‘Breaking Bad’ Star Reveals Sister’s ‘Horrifying’ Texts From Las Vegas Shooting

Actor Dean Norris, best known for his role as DEA agent Hank Schrader on AMC's Breaking Bad revealed in a recent interview that his sister was among the concertgoers at the mass shooting in Las Vegas on Oct. 1.

Norris told The Independent that his sister had sent him several "horrifying" text messages while bullets from the 32nd floor of the Mandalay Bay Resort and Casino rained over the crowds during the Route 91 Harvest Festival.

The 54-year-old who was in London at the time filming a movie said he had been up because of the time different and received several "panicked" texts from her.

"I get a text from her, which would have been 12 or one o'clock in the morning," Norris said. "She was at the concert with her friends. I didn't know she was at the concert, so I got an up-close-and-personal description of what happened. It was obviously horrifying."

Norris adds that he doubts she has fully comprehended what happened to her.

"I will have to keep talking to her, keep keeping an eye on her, about those events, that's an amazingly traumatic thing to happen," he said.

Norris, who grew up in the Midwest, called it a "personal shock."

"I woke up and it was 'Oh two people shot in Las Vegas,' and then it was 20 and then it turned to 50," he said. "Then I get a text saying, 'We're barricaded into some supply room', and I was like, wow!"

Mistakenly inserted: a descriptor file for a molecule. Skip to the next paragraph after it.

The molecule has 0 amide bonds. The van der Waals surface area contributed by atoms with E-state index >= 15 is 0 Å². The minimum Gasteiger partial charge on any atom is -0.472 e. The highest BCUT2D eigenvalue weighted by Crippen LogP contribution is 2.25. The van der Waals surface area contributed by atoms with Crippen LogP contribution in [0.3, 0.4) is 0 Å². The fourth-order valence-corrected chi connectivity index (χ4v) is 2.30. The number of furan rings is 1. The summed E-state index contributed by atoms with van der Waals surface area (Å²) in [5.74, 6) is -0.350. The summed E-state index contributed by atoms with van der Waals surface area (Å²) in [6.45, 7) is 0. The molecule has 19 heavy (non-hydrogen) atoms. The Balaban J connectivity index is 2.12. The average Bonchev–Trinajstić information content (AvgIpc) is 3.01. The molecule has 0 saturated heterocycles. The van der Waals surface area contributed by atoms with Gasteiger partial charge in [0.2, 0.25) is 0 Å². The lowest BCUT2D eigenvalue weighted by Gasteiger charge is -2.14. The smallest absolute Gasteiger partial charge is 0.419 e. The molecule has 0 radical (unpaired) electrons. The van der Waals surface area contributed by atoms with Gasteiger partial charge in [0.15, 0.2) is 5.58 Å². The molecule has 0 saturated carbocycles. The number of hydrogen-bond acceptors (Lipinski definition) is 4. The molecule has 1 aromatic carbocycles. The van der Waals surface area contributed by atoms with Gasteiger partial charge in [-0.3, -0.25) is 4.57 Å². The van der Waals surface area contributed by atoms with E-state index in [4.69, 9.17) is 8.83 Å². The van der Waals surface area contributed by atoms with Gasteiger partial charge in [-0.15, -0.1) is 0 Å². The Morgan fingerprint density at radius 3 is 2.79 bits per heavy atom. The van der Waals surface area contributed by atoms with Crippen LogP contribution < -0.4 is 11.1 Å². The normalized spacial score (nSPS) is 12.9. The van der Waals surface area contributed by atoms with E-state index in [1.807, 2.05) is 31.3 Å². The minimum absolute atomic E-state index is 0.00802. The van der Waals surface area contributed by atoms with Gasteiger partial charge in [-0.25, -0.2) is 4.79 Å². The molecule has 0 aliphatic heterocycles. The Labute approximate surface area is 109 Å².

Norris says he hopes that the number of people present at the concert could help make the incident a "tipping point" towards changing control laws.

"My wife also had a friend that was there, a good friend," he said. "And we both kind of commented to each other on the fact that now there is this new normal, where we know people that were involved in a mass shooting. [In fact] we know two people – they weren't there with each other."

Norris, who will be seen next in the TNT series, Claws, doesn't hide the fact that he personally owns guns, but reiterates that the law should change around the "militarization level" that is currently permitted.

"It always seemed like it was somewhere else… like, well, it's never going to happen to me, it's never going to happen to us. But maybe this is a slight tipping point. There were 22,000 people there," Norris said. "The degree of separation now between somebody who knows someone who's been involved in an actual mass shooting is getting smaller and smaller, and I wonder if that, in some way, will inject a little more energy into the debate."

While it can be argued that legislation for gun control didn't change following the Sandy Hook shooting that claimed the lives of 20 elementary school children, the interviewer asks Norris if it won't change now.


"That was a school, probably 400 or 500 people. I'm just saying that, personally, now, I know somebody who was involved, and I wonder how many other people, since there were 22,000 people there, got those same texts," Norris replied. "The scope of that event, multiplied by everyone's friends, say on Facebook, and you are talking several hundred thousand people, more, who knew someone who was actually at that event."

On Oct. 1, 64-year-old domestic terrorist Stephen Paddock killed 58 people and injured more than 500 others when he fired several automatic weapons into the crowd at the country music festival on the Las Vegas strip.